Equities fall, bond yields rise after hawkish Fed statement

Wed Oct 28, 2015 2:43pm EDT
 
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By David Gaffen

NEW YORK (Reuters) - U.S. bond yields rose and stocks sold off after a U.S. Federal Reserve statement following its two-day policy meeting made it clear that the world's largest central bank still sees a December rate increase as a possibility.

The Fed kept U.S. rates at their long-term record lows, but what stood out in the statement was a specific reference to conditions necessary "to raise the target range at its next meeting." It said it will assess progress toward maximum employment and two percent inflation, same as its September statement, but the reference to a particular meeting is rare for the Fed.

Wall Street gave up most of its gains in the wake of the statement, while bond yields rose, particularly in the short end of the yield curve, in anticipation of tighter policy.

"The statement is as expected. We knew they weren’t raising but they had to move away from dovish statement that focused on China and Asia last time and grease the skids for a December increase," said Paul Schatz, president and chief investment officer at Heritage Capital in Woodbridge, Connecticut.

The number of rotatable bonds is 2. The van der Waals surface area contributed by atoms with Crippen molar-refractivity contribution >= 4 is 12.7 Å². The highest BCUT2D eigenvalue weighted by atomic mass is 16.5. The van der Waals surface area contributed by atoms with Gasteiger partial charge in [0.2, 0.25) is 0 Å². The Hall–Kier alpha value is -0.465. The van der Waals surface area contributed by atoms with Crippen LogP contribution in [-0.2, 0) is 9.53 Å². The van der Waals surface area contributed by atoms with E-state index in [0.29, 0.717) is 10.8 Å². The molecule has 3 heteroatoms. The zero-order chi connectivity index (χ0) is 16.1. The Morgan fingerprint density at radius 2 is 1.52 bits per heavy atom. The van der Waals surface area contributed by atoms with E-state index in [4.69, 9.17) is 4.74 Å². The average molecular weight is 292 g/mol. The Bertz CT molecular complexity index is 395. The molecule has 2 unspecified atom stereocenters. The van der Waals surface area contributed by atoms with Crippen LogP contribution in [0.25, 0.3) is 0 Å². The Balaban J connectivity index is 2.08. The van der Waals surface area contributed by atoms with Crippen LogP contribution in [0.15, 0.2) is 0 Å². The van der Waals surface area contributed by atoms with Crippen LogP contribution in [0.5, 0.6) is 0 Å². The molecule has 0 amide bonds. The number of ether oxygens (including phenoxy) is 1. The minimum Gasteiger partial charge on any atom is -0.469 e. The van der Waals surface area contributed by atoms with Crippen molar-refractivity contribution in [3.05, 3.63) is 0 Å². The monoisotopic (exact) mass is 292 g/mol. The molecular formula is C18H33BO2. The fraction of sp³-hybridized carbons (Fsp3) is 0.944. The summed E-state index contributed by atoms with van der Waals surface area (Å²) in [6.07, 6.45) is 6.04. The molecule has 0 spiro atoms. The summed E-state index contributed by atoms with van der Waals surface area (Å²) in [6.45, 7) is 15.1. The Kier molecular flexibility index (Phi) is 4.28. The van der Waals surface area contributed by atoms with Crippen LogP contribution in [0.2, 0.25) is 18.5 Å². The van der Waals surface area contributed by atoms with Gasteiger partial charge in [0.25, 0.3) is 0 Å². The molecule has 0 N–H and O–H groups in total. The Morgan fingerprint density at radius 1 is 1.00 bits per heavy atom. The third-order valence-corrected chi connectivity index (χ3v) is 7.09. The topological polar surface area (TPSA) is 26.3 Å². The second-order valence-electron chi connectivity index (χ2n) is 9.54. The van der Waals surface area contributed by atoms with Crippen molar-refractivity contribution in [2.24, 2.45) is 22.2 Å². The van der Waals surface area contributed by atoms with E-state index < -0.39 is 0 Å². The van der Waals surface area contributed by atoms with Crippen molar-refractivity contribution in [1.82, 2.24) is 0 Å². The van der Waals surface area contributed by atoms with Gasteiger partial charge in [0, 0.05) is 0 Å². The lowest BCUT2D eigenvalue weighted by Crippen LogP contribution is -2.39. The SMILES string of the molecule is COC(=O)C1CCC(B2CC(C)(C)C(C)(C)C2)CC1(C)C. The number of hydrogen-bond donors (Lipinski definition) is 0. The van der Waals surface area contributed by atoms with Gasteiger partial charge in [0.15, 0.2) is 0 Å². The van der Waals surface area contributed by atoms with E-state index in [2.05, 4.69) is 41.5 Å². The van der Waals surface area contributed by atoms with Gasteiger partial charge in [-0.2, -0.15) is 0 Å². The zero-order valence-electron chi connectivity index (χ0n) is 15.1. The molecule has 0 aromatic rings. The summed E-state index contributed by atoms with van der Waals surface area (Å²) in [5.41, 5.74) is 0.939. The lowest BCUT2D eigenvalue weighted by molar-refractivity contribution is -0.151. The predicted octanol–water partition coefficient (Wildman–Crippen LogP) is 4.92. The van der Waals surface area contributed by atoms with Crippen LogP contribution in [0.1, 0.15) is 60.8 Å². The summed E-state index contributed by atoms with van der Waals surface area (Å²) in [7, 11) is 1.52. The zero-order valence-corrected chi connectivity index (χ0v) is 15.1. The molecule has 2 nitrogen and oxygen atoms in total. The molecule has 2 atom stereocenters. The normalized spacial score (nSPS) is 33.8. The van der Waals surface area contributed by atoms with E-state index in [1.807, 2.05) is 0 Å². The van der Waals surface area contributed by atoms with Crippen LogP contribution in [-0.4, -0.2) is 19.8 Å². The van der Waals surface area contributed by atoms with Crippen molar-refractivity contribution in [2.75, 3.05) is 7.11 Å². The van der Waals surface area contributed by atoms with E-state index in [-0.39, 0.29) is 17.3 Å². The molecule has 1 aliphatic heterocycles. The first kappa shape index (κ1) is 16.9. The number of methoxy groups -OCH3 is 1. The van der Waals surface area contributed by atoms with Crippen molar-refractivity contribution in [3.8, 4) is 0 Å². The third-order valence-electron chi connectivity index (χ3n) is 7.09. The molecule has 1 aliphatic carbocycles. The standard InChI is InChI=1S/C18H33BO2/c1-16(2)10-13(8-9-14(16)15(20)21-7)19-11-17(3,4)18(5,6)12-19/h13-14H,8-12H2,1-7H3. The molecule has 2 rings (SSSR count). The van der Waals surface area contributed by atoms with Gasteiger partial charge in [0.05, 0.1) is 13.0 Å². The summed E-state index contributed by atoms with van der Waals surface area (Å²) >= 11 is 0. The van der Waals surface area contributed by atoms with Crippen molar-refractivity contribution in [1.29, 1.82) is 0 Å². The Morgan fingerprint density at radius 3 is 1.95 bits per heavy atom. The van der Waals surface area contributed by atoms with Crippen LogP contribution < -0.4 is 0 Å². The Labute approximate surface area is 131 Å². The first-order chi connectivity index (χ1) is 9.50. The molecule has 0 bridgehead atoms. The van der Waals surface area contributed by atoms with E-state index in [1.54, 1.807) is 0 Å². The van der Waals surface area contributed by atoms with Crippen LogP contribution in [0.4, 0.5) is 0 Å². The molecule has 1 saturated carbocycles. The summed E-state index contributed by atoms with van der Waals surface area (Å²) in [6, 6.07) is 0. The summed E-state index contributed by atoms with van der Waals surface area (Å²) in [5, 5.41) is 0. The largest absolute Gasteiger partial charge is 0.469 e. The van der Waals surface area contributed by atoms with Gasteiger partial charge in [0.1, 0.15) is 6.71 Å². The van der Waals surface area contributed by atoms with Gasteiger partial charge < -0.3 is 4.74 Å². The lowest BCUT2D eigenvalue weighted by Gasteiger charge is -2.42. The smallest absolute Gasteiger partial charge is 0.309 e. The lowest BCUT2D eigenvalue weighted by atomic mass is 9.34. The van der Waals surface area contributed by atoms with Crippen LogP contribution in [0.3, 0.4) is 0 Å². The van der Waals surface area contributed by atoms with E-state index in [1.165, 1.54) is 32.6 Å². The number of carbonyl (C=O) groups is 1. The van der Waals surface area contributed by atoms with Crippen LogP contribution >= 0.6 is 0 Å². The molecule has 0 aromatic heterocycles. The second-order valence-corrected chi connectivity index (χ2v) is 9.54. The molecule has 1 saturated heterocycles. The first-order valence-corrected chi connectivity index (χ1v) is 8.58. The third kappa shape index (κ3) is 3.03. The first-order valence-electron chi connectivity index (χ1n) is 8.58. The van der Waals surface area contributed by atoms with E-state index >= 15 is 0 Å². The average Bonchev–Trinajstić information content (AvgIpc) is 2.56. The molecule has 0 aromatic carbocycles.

Markets currently see around a 47 percent chance it will raise rates this year, and the Fed has made it clear that the data will determine the policy. Still, markets took a more hawkish view of the Fed's statement.

The two-year Treasury note fell 5/32 of a point to boost its yield to 0.72 percent, its highest in a month. Five- and three-year yields also hit one-month highs. The dollar rallied more than 1 percent against the euro.

The Dow Jones industrial average .DJI rose 15.76 points, or 0.09 percent, to 17,597.19, the S&P 500 .SPX gained 3.05 points, or 0.15 percent, to 2,068.94 and the Nasdaq Composite .IXIC added 9.40 points, or 0.19 percent, to 5,039.54.

The dollar index .DXY was close to a 2-1/2-month high at 96.61 as the ECB's easing hints kept the euro pinned at $1.1080 and the yen barely budged at 120.50 yen to the dollar. (FRX: Quote)   Continued...

 
Traders work on the floor of the New York Stock Exchange shortly after the opening bell in New York, October 28, 2015.  REUTERS/Lucas Jackson